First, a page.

Small Problems with a Big Impact on Patient Safety

As reprocessing professionals, whether technician or leaders, there are common problems everyone can attest to. Ergonomic challenges, workflow issues, and process updates to name a few. Improving these can lead to a substantial return on investment, better engagement and a boost in compliance. However, there are sometimes unnoticed challenges within a department that may seem small or inconsequential that can contribute in big ways to patient safety.

In decontamination at the sink, there are several process tools that aid in both the cleaning and the monitoring process that we can often take for granted or may not get a second look in the hustle and bustle of daily volumes and throughput. With a closer look we can see that these quick fixes truly have a negative impact on the quality of care for the medical device and, ultimately, the patient.



Adhesive temperature gauges and sink fill markers can provide a quick nod to compliance but frequently result in more harm than good in the long run. Adhesives used on stickers and tape require routine maintenance and replacement to ensure effectiveness and minimize its impact on microbial growth. Adhesive doesn’t hold up well during constant contact with water and can be found to peel and deteriorate overtime. As the stickers peel away the sticky residual is left behind acting as a bonding agent for bacteria, bioburden, and chemistry residuals present during the manual cleaning process. This can lead to biofilm formation within our sinks, or residual transference to our manual cleaned instrumentation.


Undetected Bioburden

If it isn’t clean, it isn’t sterile. Missed and undetected bioburden can be the source of a failed process. Visual inspection continues to gain traction as studies point to its benefits and the data highlights the repercussions of left-behind bioburden. This leads to a broken-down process posing contamination risks to the patient, and inevitably instrument damage.

Some bioburden is detectable with the human eye; missed staples and/or bone fragments might be examples. When departments lack adequate lighting, however, even this bioburden can be missed without adequate lighting.

Bioburden goes beyond what the human eye alone can detect and without the right equipment, including lighting and visual enhancement tools, undetected bioburden can make its way through the cleaning process and beyond, leaving risk, corrosion and potential infection in its wake.


Leak Testing

Leak testing is a critical step in the manual reprocessing of flexible endoscopes. This test is the early indicator of scope damage and can also clue into the potential location of the damage. Leaks can occur at various points of the scope and can often be hard to identify or detect without proper visual accessories and minimum leak testing time requirements can lead to misinterpretation of leaktest results.

A misinterpreted leak test whether, a missed fail or false fail, can impact patient safety in various ways including the risk of using a damaged scope, or eliminating inventory due to falsely identified issue that now results in insufficient procedural supply for patient volume.

Lighting is a critical factor to proper leak testing results. Ensure your department is equipped with proper overhead and possible in-basin lighting to assist in this QC step.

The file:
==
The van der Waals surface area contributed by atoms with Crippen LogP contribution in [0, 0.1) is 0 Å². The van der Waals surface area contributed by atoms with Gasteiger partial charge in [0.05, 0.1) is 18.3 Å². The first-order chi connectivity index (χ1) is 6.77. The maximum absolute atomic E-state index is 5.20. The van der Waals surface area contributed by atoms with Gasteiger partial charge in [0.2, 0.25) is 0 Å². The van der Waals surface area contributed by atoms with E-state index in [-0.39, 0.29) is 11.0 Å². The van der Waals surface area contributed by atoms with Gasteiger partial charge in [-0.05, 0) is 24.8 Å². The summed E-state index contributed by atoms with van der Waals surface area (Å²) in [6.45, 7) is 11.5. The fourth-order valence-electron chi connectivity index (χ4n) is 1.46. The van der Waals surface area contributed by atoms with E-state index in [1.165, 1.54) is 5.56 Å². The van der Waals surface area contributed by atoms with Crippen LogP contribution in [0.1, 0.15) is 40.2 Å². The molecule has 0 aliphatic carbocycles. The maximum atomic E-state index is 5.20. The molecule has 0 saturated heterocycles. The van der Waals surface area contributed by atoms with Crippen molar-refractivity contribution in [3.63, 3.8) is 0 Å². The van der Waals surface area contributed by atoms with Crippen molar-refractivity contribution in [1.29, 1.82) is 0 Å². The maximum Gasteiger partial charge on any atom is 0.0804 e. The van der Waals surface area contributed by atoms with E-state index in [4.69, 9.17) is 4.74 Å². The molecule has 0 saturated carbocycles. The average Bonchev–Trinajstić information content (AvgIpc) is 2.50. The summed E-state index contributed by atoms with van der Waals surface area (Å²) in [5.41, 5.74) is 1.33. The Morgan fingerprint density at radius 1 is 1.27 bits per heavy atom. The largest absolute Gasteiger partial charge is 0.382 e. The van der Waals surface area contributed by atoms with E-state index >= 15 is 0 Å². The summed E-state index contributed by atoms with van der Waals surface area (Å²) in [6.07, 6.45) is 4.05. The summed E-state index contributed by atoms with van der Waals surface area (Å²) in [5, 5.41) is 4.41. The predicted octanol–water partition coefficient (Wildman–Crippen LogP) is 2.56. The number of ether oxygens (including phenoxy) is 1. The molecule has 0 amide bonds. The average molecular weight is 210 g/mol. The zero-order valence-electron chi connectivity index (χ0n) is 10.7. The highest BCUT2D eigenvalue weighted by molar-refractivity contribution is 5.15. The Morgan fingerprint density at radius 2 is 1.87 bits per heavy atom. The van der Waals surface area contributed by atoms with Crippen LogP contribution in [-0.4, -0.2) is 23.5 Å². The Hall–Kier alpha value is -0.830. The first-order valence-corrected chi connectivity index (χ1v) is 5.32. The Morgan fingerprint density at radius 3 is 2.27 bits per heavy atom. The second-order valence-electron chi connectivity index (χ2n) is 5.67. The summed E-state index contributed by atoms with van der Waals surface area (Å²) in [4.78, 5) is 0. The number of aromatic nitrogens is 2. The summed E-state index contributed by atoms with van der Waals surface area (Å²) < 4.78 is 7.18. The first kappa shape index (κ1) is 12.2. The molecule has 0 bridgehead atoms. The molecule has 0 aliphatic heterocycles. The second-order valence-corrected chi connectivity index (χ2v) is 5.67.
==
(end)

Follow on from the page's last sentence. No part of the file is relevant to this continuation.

Water Temperature & Chemistry Dosing

Water temperature is another important consideration in the manual cleaning process. Temperature ranges aren’t just for optimal enzymatic performance but also for the prevention of blood coagulation. It is understood that blood can begin to coagulate at temperatures at or exceeding 113* F. Additionally, enzymes are activated, and their effectiveness can be based on optimal water temperatures. Too cool and the enzyme activation can be slow and “sluggish”, while too hot the enzymes can be extirpated altogether.

In addition, too little or too much cleaning chemistry can also have a negative impact on the cleaning process. Too little and organic soil isn’t effectively broken down. Too much and we have high foaming concentration in our cleaning solutions.

Without consistent, easy to read temperature and chemistry dosing monitors, the risk of inconsistency resulting in varied levels of cleanliness and cleaning effectiveness increases.


Electric requirements and power considerations

Powered equipment, such as height adjustable lifters, automated flushing, dosing pumps, and leak testers all have one thing in common; they require a power supply.  This can cause challenges when implementing upgrades and updating workflows, as current electrical outlet locations may be sparse or non-existent in work areas, especially within decontamination.

Attempting to remedy electrical needs with power strips can be an accident waiting to happen. Shorted fuses or overdrawn power strips can be a fire hazard or electrical shock risk to staff. Long-term fixes are a necessity when electrical or power is being discussed.


Small issues often seem like a low priority, until we look at the risks associated with their quick fixes. Knowing the repercussions when work environments are not fully functional can aid in guiding how and what gets addressed as departments continuously improve their operations.  Attention to detail is a prominent characteristic in the world of reprocessing, and when it’s applied to both our instruments and our processing tools staff and patients benefit from it.



Are you looking for ideas to improve your department, and need a free CE? Check out our Ergonomics: Its Place in Strategic Planning Program today for other key areas to consider upgrading in your department.